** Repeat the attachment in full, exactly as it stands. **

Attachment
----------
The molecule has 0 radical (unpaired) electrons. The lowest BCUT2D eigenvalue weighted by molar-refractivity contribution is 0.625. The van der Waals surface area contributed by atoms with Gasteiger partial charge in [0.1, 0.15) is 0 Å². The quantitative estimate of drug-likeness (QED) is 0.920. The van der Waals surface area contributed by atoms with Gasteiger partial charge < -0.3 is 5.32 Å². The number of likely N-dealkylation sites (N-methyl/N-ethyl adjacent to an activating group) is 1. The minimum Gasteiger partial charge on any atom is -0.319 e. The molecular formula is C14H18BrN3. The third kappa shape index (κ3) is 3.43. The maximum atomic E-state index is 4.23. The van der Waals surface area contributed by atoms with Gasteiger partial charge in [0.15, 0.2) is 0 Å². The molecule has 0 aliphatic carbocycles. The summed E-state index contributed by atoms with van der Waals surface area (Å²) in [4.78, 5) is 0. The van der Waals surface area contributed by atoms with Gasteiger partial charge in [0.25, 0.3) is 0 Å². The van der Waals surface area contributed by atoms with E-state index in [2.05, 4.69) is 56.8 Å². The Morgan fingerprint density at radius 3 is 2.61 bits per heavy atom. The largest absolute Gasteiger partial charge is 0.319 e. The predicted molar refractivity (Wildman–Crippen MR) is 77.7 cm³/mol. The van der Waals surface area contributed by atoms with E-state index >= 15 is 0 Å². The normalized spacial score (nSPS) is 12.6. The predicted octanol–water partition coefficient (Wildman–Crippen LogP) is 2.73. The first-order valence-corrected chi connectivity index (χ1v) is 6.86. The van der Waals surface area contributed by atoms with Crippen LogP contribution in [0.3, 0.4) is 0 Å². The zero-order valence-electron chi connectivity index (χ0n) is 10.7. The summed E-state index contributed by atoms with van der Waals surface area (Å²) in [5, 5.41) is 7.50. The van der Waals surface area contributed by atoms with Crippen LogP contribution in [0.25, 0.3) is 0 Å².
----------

The molecule has 0 radical (unpaired) electrons. The lowest BCUT2D eigenvalue weighted by molar-refractivity contribution is 0.625. The van der Waals surface area contributed by atoms with Gasteiger partial charge in [0.1, 0.15) is 0 Å². The quantitative estimate of drug-likeness (QED) is 0.920. The van der Waals surface area contributed by atoms with Gasteiger partial charge < -0.3 is 5.32 Å². The number of likely N-dealkylation sites (N-methyl/N-ethyl adjacent to an activating group) is 1. The minimum Gasteiger partial charge on any atom is -0.319 e. The molecular formula is C14H18BrN3. The third kappa shape index (κ3) is 3.43. The maximum atomic E-state index is 4.23. The van der Waals surface area contributed by atoms with Gasteiger partial charge in [0.15, 0.2) is 0 Å². The molecule has 0 aliphatic carbocycles. The summed E-state index contributed by atoms with van der Waals surface area (Å²) in [4.78, 5) is 0. The van der Waals surface area contributed by atoms with Gasteiger partial charge in [0.25, 0.3) is 0 Å². The van der Waals surface area contributed by atoms with E-state index in [2.05, 4.69) is 56.8 Å². The Morgan fingerprint density at radius 3 is 2.61 bits per heavy atom. The largest absolute Gasteiger partial charge is 0.319 e. The predicted molar refractivity (Wildman–Crippen MR) is 77.7 cm³/mol. The van der Waals surface area contributed by atoms with E-state index >= 15 is 0 Å². The normalized spacial score (nSPS) is 12.6. The predicted octanol–water partition coefficient (Wildman–Crippen LogP) is 2.73. The first-order valence-corrected chi connectivity index (χ1v) is 6.86. The van der Waals surface area contributed by atoms with Crippen LogP contribution in [0.3, 0.4) is 0 Å². The zero-order valence-electron chi connectivity index (χ0n) is 10.7. The summed E-state index contributed by atoms with van der Waals surface area (Å²) in [5, 5.41) is 7.50. The van der Waals surface area contributed by atoms with Crippen LogP contribution in [0.25, 0.3) is 0 Å².